8. Then click OK to close this dialog, and you can see your selected data range has been shaded with two different colors alternately based on the column value changes.
- 1. After coloring the rows alternately, you can hide the helper column as you need, but you can’t delete it.
- 2. If there are no headers in your data range, you just enter 1 as the first number in the helper column, and then apply the helper formula as usual.
- Increment Numbers When Value Changes In Another Column
- Supposing, you have a list of values in column A, and now you want to increment number by 1 in column B when the value in column A changes, which means the numbers in column B increment until the value in column A changes, then the number increment starts from 1 again as left screenshot shown. In Excel, you can solve this job with following method.
- Insert Blank Rows When Value Changes In Excel
- Supposing you have a range of data, and now you want to insert blank rows between the data when value changes, so that you can separate the sequential same values in one column as following screenshots shown. In this article, I will talk about some tricks for you to solve this problem.
- Sum Cells When Value Changes In Another Column
- When you work on Excel worksheet, sometime, you may need to sum cells based on group of data in another column. For example, here, I want to sum the orders in column B when the data changes in column A to get the following result. How could you solve this promblem in Excel?
- Insert Page Breaks When Value Changes In Excel
- Supposing, I have a range of cells, and now, I want to insert page breaks into the worksheet when values in column A changes as left screenshot shown. Of course, you can insert them one by one, but are there any quick ways to insert the page breaks at once based on the changed values of one column?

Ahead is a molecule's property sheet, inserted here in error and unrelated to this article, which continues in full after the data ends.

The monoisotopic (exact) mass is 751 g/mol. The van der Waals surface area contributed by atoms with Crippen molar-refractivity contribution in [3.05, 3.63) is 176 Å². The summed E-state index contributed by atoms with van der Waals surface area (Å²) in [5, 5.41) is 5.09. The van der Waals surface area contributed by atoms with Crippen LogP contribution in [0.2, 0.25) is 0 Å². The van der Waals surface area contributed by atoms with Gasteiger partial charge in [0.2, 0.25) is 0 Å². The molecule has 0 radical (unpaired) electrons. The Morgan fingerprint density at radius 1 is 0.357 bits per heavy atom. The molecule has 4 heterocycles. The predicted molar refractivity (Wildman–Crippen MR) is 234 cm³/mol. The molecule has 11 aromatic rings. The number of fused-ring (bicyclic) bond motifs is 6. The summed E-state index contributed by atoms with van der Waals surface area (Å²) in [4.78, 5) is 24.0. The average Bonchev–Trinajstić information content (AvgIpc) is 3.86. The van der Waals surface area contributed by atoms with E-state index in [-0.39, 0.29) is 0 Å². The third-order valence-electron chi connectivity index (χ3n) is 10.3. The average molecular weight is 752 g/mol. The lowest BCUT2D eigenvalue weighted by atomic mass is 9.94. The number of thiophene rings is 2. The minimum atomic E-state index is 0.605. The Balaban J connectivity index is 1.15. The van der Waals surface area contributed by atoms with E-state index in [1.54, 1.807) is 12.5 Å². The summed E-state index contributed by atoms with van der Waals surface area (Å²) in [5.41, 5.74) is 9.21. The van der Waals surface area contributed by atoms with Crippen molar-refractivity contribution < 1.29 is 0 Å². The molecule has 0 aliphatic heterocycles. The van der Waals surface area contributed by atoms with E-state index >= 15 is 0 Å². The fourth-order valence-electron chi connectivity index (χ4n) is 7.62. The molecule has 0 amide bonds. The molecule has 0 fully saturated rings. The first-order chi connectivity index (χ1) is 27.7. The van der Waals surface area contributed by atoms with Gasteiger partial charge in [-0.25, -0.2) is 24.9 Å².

You are guest ( Sign Up? )
or post as a guest, but your post won't be published automatically.
- To post as a guest, your comment is unpublished.· 2 years agoHey, thanks for the help. I tried this and the coloring is off by one. Any ideas?
- To post as a guest, your comment is unpublished.· 2 years agoI hate helper columns. I'd rather have a huge formula before I put in a helper column. Sometimes Macros are easier, but I'm not always allowed to use macro enabled spreadsheets. When I want to use a macro, I usually run it from my Personal.xlsb, but that doesn't really help with avoiding a helper column.
- To post as a guest, your comment is unpublished.· 2 years agoThank you very much for this, it was much appreciated.
- To post as a guest, your comment is unpublished.· 2 years agojust use 1-prev_value, and you get alternating 1 and 0 s
- To post as a guest, your comment is unpublished.· 2 years agoThanks for this formula, been thinking it wasn't possible for a while. Here's a question: Can you format each group to be a different color? Or are you limited to 2 alternating colors?
- To post as a guest, your comment is unpublished.· 2 years agoGreat piece of information. you helped me to present my analysis results better.
- To post as a guest, your comment is unpublished.· 3 years agoThank you so much for this post, I've wanted to be able to change row color based on group for a long time.
Easy to follow and much appreciated!
- To post as a guest, your comment is unpublished.· 3 years agoThis formula (when used in conditional formatting) would alternate the row color based on group without the assistance of a helper row:
- To post as a guest, your comment is unpublished.· 2 years agoJustin, your formula is nice because it doesn't require a helper column, but for some reason it requires extra RAM and slows the workbook down noticeably. I would recommend using the formula given in the article and just dealing with the helper column.
- To post as a guest, your comment is unpublished.· 2 years agoHi Justin. When I use either the helper row method or yours, it formats one row off. Do you know why?
- To post as a guest, your comment is unpublished.· 2 years agoMore than likely - as I did - you selected the whole columns, and not just the data (excl. any headings)